2009-06-14

Denmark the next country to default?

Bloomberg has published an article summing up information found in a ECB report and the conclusions are quite scary. The UK is in very serious trouble, but it looks like Denmark is in far worst state than even the UK. All in all, I am a bit doubtful about my long EUR position against both the USD and GBP because depending on what the ECB will do following the collapse of one of the many default-candidates in the Eurozone. My position will need to be assessed but for now, I think the ECB has been able to control is destructive powers and even if I stated several times that Trichet should resign, it still seems that he's trying to avoid following the BoE and the Fed toward hyper-inflation. [Update: Just to clarify, Denmark is not in the Eurozone. But Portugal, Greece, Spain, Italy are. It will also be interesting to see what the ECB does if (when?) Denmark defaults]
June 12 (Bloomberg) -- European governments have approved $5.3 trillion of aid, more than the annual gross domestic product of Germany, to support banks during the credit crunch, according to a European Union document.

The U.K. pledged 781.2 billion euros ($1.1 trillion) to restore confidence in its lenders, the most of any of the 27 EU members, according to a May 26 document prepared by officials from the European Commission, the European Central Bank and member states and obtained by Bloomberg News. Denmark, where 13 of the country’s 140 banks were bailed out by the central bank or bought by rivals last year, committed 593.9 billion euros. [...]
[My Comment: Denmark: Population of 5.5 Million (less than Greater London) GDP of around $200 Million, 140 banks (!!!!) 13 of which were bailed out with about 600 B€ that is about 4 times the GDP of country. Denmark reminds me of Iceland...]

EU governments approved about 311.4 billion euros for capital injections, 2.92 trillion euros for bank liability guarantees, 33 billion euros for relief of impaired assets and 505.6 billion euros for liquidity and bank funding support, a total of 3.77 trillion euros, the document shows.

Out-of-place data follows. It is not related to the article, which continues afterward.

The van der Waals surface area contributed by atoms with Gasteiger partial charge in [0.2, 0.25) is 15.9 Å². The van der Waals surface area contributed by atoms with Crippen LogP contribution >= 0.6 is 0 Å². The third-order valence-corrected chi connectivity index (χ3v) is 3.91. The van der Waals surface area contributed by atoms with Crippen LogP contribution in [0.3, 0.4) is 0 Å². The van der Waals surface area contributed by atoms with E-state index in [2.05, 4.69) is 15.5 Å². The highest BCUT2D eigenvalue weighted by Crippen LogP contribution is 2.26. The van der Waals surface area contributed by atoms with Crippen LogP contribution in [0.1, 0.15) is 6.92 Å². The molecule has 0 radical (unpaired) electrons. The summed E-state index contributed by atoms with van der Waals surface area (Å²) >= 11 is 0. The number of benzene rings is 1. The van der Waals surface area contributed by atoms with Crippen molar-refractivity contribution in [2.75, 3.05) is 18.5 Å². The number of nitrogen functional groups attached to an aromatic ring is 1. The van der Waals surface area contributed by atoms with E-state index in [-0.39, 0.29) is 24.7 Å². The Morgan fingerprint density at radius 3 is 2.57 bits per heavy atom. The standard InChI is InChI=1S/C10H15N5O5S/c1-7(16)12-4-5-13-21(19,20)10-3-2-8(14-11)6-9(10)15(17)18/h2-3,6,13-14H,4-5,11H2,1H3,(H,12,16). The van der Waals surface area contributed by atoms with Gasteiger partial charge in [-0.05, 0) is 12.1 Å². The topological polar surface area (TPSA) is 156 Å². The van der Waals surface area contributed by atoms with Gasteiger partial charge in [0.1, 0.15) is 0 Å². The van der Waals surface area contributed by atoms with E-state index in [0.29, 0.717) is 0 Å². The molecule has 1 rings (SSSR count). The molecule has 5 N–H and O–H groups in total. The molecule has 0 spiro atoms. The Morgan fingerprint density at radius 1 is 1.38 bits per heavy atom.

The U.S. government and the Federal Reserve had spent, lent or committed $12.8 trillion, an amount that approaches the value of everything produced in the country last year, as of March 31.
[My Comment: there still is a huge gap between the waste done by the EU and the US]

A majority of new member states including Slovakia, the Czech Republic, Estonia and Lithuania have not taken public measures to support their financial markets, the draft said. Many banks in the region are foreign-owned. More than 80 percent of bank loans in central and eastern Europe come from lenders owned by six western European EU countries, according to Moody’s Investors Service.

All together, the EU paper said that 18 member states have introduced bank liability guarantees, 15 have approved recapitalization measures, and 11 have given liquidity support.[...]

The British government this year secured promises of additional mortgage and business lending from Lloyds Banking Group Plc, Royal Bank of Scotland Group Plc and Northern Rock Plc in return for aid.[...]

Banks in Germany received the third-largest amount in aid, the document showed, for a total of 554.2 billion euros. Commerzbank AG, Germany’s second-biggest bank, was told to sell its Eurohypo commercial property unit by the Commission on May 7 to win approval for a second bailout by the German government.

Following is a table of European government’s commitments. All figures are in billions of euros and include capital injections, guarantees granted, effective asset relief and liquidity interventions.

United Kingdom 781.2
Denmark 593.9
Germany 554.2
Ireland 384.5
France 350.1
Belgium 264.5
Netherlands 246.1
Austria 165
Sweden 142
Spain 130
Here are the previous related posts:

3 comments:

oidunno said...

Interesting view...Are you calling a Danish default..?
I'm a trader.. When I call... I stand over what I call..

Are you calling a Danish Default..
Yes/ No.. or are you a "commentator.."

I respect players who call... otherwise? ..you understand...talk is cheap..too much of that stuff about on the web these days.. Destabilises markets

pej said...

Hi oidunno.
if you look at the previous many posts, you will see that I usually take position and tell about what I do.
As for the Denmark, I have no position yet as I am not a short term trader. I will advise and see what I do.

I would be interested in hearing about how you would play that

pej said...

"The Danish Krone (DKK) is officially linked to the Euro within a band of EUR 1 = DKK 7.46038 +/- 2.25% (DKK 7.29252 to 7.62824). Over the last years the band has been a lot closer, typically 7.42 to 7.48 = +/- 0.5%" (link)

difficult to evaluate the risk though, since I have no clue about what the ECB might do if Denmark asks for help...